The first stop was always Moe's, even though their bookbuyers were the cruelest and most particular of all, because the goal was always the same: credit at Moe's. Credit at other stores was a pale imitation, with their inferior stock (although in any other town they would have been treasures beyond compare). The buyers didn't speak much, just flipped through the pile of books unloaded before them, rapidly assembling two piles. Even after years of this, the sting of rejection and disappointment never softened: the Out stack was always taller than the In stack. Always. And the offer was always presented without argument, take it or leave it. X dollars cash, X+Y dollars for credit and it was never what we knew the books were really worth. And the offer was always accepted, with eagerness, because it was something, and that was always something much more than either of us had in our pockets when we walked in.

Next stage required putting all the Out books back in the box, pocketing the credit slip, and heading off to the next store, where the buyers were a little more open, a little less cruel and somehow a lot more human. And, usually, there was necessarily a third store and on the really bad days, a few books to stick back in the trunk of the Rambler to drag back to Modesto. Then off to Moe's, to prowl and dig for treasure, to always use all the credit acquired and whatever cash wasn't absolutely necessary to eat on for the next few weeks. And we always drove home happy because there always were treasures at Moe's that hadn't been there the last trip.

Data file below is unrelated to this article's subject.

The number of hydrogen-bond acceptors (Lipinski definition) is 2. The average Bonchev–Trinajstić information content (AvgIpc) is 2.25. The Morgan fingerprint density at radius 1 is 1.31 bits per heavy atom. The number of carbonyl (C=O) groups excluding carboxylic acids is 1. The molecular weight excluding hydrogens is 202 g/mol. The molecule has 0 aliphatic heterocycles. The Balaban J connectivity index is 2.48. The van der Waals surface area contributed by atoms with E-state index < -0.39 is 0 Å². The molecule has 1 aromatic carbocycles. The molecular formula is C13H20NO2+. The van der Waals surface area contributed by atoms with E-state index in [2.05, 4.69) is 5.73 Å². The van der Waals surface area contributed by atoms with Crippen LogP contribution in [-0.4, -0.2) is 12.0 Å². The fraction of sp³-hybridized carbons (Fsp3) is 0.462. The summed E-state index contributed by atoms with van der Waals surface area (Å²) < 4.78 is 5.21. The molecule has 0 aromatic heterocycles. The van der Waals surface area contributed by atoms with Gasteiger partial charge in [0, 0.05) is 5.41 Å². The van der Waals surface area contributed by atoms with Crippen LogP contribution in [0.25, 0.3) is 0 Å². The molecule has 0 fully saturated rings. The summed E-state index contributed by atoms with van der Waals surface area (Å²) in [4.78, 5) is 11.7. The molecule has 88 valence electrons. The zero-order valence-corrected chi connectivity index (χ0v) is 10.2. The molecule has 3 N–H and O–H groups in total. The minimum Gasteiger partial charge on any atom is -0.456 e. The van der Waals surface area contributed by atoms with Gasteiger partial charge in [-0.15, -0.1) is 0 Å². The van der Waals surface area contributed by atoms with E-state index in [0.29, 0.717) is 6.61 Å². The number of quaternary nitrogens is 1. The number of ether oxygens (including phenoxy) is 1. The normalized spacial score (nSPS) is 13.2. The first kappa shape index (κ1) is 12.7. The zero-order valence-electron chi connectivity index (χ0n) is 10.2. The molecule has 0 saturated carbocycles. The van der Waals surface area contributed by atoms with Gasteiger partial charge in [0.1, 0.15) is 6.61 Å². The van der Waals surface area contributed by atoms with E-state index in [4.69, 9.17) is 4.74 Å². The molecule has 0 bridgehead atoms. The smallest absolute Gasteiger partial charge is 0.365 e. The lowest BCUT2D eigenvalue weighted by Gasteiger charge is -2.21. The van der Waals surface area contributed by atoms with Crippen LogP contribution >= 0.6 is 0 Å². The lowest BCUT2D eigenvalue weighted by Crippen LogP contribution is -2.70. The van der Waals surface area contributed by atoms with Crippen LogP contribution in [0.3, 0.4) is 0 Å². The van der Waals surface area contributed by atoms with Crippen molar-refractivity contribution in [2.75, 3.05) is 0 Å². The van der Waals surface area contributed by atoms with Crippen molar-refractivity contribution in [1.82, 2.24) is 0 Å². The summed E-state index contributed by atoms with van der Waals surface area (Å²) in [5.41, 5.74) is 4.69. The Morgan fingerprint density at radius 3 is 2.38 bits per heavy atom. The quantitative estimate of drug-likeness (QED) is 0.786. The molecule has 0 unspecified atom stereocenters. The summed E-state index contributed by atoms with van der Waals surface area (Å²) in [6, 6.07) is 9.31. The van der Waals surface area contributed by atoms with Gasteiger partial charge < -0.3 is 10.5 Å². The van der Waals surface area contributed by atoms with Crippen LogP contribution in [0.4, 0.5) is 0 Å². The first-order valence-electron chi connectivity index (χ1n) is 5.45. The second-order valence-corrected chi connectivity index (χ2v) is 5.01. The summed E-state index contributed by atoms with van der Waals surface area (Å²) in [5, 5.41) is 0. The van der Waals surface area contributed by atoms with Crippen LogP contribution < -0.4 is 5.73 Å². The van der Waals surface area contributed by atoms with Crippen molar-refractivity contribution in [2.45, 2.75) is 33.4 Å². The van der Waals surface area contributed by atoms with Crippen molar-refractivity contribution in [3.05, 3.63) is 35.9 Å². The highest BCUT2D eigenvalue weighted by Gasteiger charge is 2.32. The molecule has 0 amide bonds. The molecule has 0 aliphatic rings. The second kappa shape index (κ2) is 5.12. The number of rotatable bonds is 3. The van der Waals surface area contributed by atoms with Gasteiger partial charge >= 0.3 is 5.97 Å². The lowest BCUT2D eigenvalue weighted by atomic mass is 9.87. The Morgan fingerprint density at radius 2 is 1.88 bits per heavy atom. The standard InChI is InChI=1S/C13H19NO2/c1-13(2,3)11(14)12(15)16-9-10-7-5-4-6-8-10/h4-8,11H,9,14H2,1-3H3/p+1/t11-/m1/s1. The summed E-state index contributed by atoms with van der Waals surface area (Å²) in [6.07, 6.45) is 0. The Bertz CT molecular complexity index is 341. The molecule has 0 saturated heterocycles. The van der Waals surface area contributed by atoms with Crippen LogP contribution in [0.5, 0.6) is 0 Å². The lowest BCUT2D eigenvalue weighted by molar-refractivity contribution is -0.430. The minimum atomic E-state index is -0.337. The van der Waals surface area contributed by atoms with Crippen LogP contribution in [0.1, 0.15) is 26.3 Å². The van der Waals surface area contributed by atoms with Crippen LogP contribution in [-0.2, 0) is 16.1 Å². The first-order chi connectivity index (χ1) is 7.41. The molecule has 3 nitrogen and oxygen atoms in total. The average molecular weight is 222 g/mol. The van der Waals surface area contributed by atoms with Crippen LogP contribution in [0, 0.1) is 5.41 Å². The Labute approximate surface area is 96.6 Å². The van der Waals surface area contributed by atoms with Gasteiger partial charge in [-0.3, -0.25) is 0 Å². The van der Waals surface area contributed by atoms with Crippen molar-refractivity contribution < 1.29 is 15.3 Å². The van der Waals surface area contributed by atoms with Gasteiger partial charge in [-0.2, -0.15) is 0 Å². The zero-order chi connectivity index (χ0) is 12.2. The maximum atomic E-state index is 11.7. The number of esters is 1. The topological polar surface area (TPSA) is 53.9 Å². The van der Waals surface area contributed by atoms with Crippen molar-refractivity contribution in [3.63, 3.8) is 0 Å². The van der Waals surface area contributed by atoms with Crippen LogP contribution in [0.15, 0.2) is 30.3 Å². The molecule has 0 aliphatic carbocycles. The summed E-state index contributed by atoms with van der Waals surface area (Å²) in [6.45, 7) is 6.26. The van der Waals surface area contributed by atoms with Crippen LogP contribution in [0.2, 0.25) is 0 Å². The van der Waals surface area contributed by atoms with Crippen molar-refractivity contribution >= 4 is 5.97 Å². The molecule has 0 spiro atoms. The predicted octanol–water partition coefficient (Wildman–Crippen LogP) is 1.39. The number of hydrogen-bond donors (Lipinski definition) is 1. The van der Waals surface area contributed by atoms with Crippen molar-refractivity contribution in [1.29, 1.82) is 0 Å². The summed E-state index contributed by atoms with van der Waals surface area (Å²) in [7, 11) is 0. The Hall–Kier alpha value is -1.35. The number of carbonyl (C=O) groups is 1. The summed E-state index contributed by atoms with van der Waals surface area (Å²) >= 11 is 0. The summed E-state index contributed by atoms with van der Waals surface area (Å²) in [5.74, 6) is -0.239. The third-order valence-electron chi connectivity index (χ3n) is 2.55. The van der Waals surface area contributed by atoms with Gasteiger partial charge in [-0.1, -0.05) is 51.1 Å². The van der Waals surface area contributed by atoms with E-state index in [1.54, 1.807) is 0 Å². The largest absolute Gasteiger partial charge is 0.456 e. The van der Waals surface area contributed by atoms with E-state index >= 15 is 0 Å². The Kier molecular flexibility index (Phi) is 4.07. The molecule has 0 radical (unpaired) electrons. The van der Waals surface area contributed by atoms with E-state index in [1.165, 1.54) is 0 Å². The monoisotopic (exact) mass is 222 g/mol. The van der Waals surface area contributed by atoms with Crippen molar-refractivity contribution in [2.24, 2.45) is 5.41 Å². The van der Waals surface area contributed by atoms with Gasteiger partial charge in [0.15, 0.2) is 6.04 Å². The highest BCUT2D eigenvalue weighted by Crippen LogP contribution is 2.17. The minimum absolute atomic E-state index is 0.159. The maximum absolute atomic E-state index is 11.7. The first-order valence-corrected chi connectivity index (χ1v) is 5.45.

I faced a Powell's bookbuyer this weekend, with a big paper bag filled with books I knew were worth selling: good novels and interesting nonfiction. And there were two stacks. And the Out stack was bigger than the In stack, and it stung. Buyers are no longer supernatural, though, with the uncanny ability not only to judge the value of the book but whether it could find a place on the shelf unoccupied by another copy of the same book. Books all have barcodes now, and barcodes can be scanned and software can determine whether the book will sell, whether there's room in inventory and how much to pay for it. Powell's, it turns out, has separate inventory at all of its stores, so my books were not just being weighed for inventory-worthiness but inventory-worthiness at that store, chosen because it was close to home. The In stack was really short. I can haul the Out stack to a Powell's warehouse and maybe the barcodes and the scanning and the software will shrink it. Or not. The cruelty of the bookbuyer is immutable.

And afterward I really missed Andrew, who has been dead now for 24 years. He's missed a lot of books, and cartoons, and drawings by checking out early. And I've missed my best friend.

Full Sail Nut Brown Ale

I tend to shy away from brown ales brewed in the US because so often it seems as if the brewer missed the whole point. So-called "brown ales" are often bland, too sweet, or ruined by a burnt character from too much roasted malt. I took a chance, though, with Full Sail's Nut Brown Ale because they're such good brewers and the Brewmasters Reserve releases are always worth tasting.